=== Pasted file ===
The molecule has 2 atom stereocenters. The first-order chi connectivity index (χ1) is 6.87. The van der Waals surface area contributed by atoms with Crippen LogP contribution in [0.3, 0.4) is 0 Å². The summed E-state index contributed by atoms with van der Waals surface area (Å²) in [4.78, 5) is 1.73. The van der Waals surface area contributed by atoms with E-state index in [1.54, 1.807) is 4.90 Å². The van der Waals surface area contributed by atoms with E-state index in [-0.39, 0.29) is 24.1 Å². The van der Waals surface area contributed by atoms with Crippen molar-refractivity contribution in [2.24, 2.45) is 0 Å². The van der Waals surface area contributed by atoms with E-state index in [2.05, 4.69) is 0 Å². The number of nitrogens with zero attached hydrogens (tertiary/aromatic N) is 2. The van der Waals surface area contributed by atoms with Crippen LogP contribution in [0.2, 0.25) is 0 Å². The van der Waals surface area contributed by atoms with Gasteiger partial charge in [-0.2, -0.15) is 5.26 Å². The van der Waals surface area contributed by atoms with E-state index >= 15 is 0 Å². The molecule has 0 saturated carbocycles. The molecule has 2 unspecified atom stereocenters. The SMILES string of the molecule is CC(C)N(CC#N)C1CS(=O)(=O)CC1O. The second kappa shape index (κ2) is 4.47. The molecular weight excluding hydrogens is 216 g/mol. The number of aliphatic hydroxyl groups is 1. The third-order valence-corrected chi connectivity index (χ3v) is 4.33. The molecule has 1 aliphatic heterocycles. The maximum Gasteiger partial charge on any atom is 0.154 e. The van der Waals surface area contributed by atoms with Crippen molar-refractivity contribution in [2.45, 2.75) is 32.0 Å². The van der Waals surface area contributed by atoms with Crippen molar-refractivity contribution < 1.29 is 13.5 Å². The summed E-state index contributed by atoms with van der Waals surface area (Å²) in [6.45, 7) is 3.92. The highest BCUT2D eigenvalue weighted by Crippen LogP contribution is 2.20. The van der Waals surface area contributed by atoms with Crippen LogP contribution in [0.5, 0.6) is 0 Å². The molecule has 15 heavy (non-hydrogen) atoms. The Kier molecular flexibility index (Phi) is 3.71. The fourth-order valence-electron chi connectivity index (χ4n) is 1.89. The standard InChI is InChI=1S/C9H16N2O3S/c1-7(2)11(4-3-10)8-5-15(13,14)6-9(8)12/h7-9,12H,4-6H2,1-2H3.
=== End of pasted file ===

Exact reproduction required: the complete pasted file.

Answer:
The molecule has 2 atom stereocenters. The first-order chi connectivity index (χ1) is 6.87. The van der Waals surface area contributed by atoms with Crippen LogP contribution in [0.3, 0.4) is 0 Å². The summed E-state index contributed by atoms with van der Waals surface area (Å²) in [4.78, 5) is 1.73. The van der Waals surface area contributed by atoms with E-state index in [1.54, 1.807) is 4.90 Å². The van der Waals surface area contributed by atoms with E-state index in [-0.39, 0.29) is 24.1 Å². The van der Waals surface area contributed by atoms with Crippen molar-refractivity contribution in [2.24, 2.45) is 0 Å². The van der Waals surface area contributed by atoms with E-state index in [2.05, 4.69) is 0 Å². The number of nitrogens with zero attached hydrogens (tertiary/aromatic N) is 2. The van der Waals surface area contributed by atoms with Crippen LogP contribution in [0.2, 0.25) is 0 Å². The van der Waals surface area contributed by atoms with Gasteiger partial charge in [-0.2, -0.15) is 5.26 Å². The van der Waals surface area contributed by atoms with E-state index >= 15 is 0 Å². The molecule has 0 saturated carbocycles. The molecule has 2 unspecified atom stereocenters. The SMILES string of the molecule is CC(C)N(CC#N)C1CS(=O)(=O)CC1O. The second kappa shape index (κ2) is 4.47. The molecular weight excluding hydrogens is 216 g/mol. The number of aliphatic hydroxyl groups is 1. The third-order valence-corrected chi connectivity index (χ3v) is 4.33. The molecule has 1 aliphatic heterocycles. The maximum Gasteiger partial charge on any atom is 0.154 e. The van der Waals surface area contributed by atoms with Crippen molar-refractivity contribution in [2.45, 2.75) is 32.0 Å². The van der Waals surface area contributed by atoms with Crippen molar-refractivity contribution < 1.29 is 13.5 Å². The summed E-state index contributed by atoms with van der Waals surface area (Å²) in [6.45, 7) is 3.92. The highest BCUT2D eigenvalue weighted by Crippen LogP contribution is 2.20. The van der Waals surface area contributed by atoms with Crippen LogP contribution in [0.5, 0.6) is 0 Å². The molecule has 15 heavy (non-hydrogen) atoms. The Kier molecular flexibility index (Phi) is 3.71. The fourth-order valence-electron chi connectivity index (χ4n) is 1.89. The standard InChI is InChI=1S/C9H16N2O3S/c1-7(2)11(4-3-10)8-5-15(13,14)6-9(8)12/h7-9,12H,4-6H2,1-2H3.